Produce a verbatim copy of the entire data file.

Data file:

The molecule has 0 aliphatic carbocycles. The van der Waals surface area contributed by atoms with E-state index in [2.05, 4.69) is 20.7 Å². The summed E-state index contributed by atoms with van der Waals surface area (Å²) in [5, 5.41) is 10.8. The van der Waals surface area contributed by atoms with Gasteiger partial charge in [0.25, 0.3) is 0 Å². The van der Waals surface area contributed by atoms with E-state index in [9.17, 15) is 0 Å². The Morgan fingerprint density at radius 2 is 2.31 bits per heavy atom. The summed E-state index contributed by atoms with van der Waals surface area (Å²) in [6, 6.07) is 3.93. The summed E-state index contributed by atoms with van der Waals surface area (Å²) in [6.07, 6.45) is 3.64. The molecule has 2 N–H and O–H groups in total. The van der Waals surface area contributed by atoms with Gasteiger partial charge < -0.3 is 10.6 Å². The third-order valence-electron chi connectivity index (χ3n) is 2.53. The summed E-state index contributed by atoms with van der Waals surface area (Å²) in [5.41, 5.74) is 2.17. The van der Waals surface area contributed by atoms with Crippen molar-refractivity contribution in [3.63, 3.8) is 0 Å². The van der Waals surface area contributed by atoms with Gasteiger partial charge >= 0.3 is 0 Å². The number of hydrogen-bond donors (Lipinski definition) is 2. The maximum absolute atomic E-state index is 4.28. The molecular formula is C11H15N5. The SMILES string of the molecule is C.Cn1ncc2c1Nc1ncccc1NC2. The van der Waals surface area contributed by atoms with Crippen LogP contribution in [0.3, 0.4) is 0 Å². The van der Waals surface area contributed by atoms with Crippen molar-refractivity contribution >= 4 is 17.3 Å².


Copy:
The molecule has 0 aliphatic carbocycles. The van der Waals surface area contributed by atoms with E-state index in [2.05, 4.69) is 20.7 Å². The summed E-state index contributed by atoms with van der Waals surface area (Å²) in [5, 5.41) is 10.8. The van der Waals surface area contributed by atoms with Gasteiger partial charge in [0.25, 0.3) is 0 Å². The van der Waals surface area contributed by atoms with E-state index in [9.17, 15) is 0 Å². The Morgan fingerprint density at radius 2 is 2.31 bits per heavy atom. The summed E-state index contributed by atoms with van der Waals surface area (Å²) in [6, 6.07) is 3.93. The summed E-state index contributed by atoms with van der Waals surface area (Å²) in [6.07, 6.45) is 3.64. The molecule has 2 N–H and O–H groups in total. The van der Waals surface area contributed by atoms with Gasteiger partial charge < -0.3 is 10.6 Å². The third-order valence-electron chi connectivity index (χ3n) is 2.53. The summed E-state index contributed by atoms with van der Waals surface area (Å²) in [5.41, 5.74) is 2.17. The van der Waals surface area contributed by atoms with Crippen molar-refractivity contribution in [3.63, 3.8) is 0 Å². The van der Waals surface area contributed by atoms with Gasteiger partial charge >= 0.3 is 0 Å². The number of hydrogen-bond donors (Lipinski definition) is 2. The maximum absolute atomic E-state index is 4.28. The molecular formula is C11H15N5. The SMILES string of the molecule is C.Cn1ncc2c1Nc1ncccc1NC2. The van der Waals surface area contributed by atoms with Crippen LogP contribution in [0.3, 0.4) is 0 Å². The van der Waals surface area contributed by atoms with Crippen molar-refractivity contribution >= 4 is 17.3 Å².